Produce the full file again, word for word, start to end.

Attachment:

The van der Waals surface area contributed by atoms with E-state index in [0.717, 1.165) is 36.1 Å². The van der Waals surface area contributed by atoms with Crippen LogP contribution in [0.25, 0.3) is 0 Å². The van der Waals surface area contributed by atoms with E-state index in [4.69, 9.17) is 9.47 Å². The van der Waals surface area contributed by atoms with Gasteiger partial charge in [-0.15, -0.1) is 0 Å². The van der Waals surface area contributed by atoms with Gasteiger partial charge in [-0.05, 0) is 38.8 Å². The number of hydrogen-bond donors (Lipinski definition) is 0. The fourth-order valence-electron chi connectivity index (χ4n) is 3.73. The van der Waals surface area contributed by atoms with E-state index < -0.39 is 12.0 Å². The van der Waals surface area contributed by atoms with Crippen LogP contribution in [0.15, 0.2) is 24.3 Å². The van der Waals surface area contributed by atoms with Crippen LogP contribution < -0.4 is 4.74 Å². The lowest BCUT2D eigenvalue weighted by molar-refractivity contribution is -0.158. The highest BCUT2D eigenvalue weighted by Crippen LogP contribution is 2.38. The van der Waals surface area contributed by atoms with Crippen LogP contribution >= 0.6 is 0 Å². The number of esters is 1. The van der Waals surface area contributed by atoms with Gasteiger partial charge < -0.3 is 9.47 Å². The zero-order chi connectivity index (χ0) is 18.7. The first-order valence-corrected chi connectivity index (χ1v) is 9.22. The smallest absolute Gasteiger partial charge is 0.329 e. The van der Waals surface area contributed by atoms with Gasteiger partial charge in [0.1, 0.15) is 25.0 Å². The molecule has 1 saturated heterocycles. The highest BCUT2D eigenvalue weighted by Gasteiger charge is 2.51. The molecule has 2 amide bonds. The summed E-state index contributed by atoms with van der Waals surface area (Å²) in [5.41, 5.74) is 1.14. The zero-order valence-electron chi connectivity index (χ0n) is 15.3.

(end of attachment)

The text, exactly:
The van der Waals surface area contributed by atoms with E-state index in [0.717, 1.165) is 36.1 Å². The van der Waals surface area contributed by atoms with Crippen LogP contribution in [0.25, 0.3) is 0 Å². The van der Waals surface area contributed by atoms with E-state index in [4.69, 9.17) is 9.47 Å². The van der Waals surface area contributed by atoms with Gasteiger partial charge in [-0.15, -0.1) is 0 Å². The van der Waals surface area contributed by atoms with Gasteiger partial charge in [-0.05, 0) is 38.8 Å². The number of hydrogen-bond donors (Lipinski definition) is 0. The fourth-order valence-electron chi connectivity index (χ4n) is 3.73. The van der Waals surface area contributed by atoms with E-state index < -0.39 is 12.0 Å². The van der Waals surface area contributed by atoms with Crippen LogP contribution in [0.15, 0.2) is 24.3 Å². The van der Waals surface area contributed by atoms with Crippen LogP contribution < -0.4 is 4.74 Å². The lowest BCUT2D eigenvalue weighted by molar-refractivity contribution is -0.158. The highest BCUT2D eigenvalue weighted by Crippen LogP contribution is 2.38. The van der Waals surface area contributed by atoms with Crippen LogP contribution >= 0.6 is 0 Å². The number of esters is 1. The van der Waals surface area contributed by atoms with Gasteiger partial charge < -0.3 is 9.47 Å². The zero-order chi connectivity index (χ0) is 18.7. The first-order valence-corrected chi connectivity index (χ1v) is 9.22. The smallest absolute Gasteiger partial charge is 0.329 e. The van der Waals surface area contributed by atoms with Gasteiger partial charge in [0.1, 0.15) is 25.0 Å². The molecule has 1 saturated heterocycles. The highest BCUT2D eigenvalue weighted by Gasteiger charge is 2.51. The molecule has 2 amide bonds. The summed E-state index contributed by atoms with van der Waals surface area (Å²) in [5.41, 5.74) is 1.14. The zero-order valence-electron chi connectivity index (χ0n) is 15.3.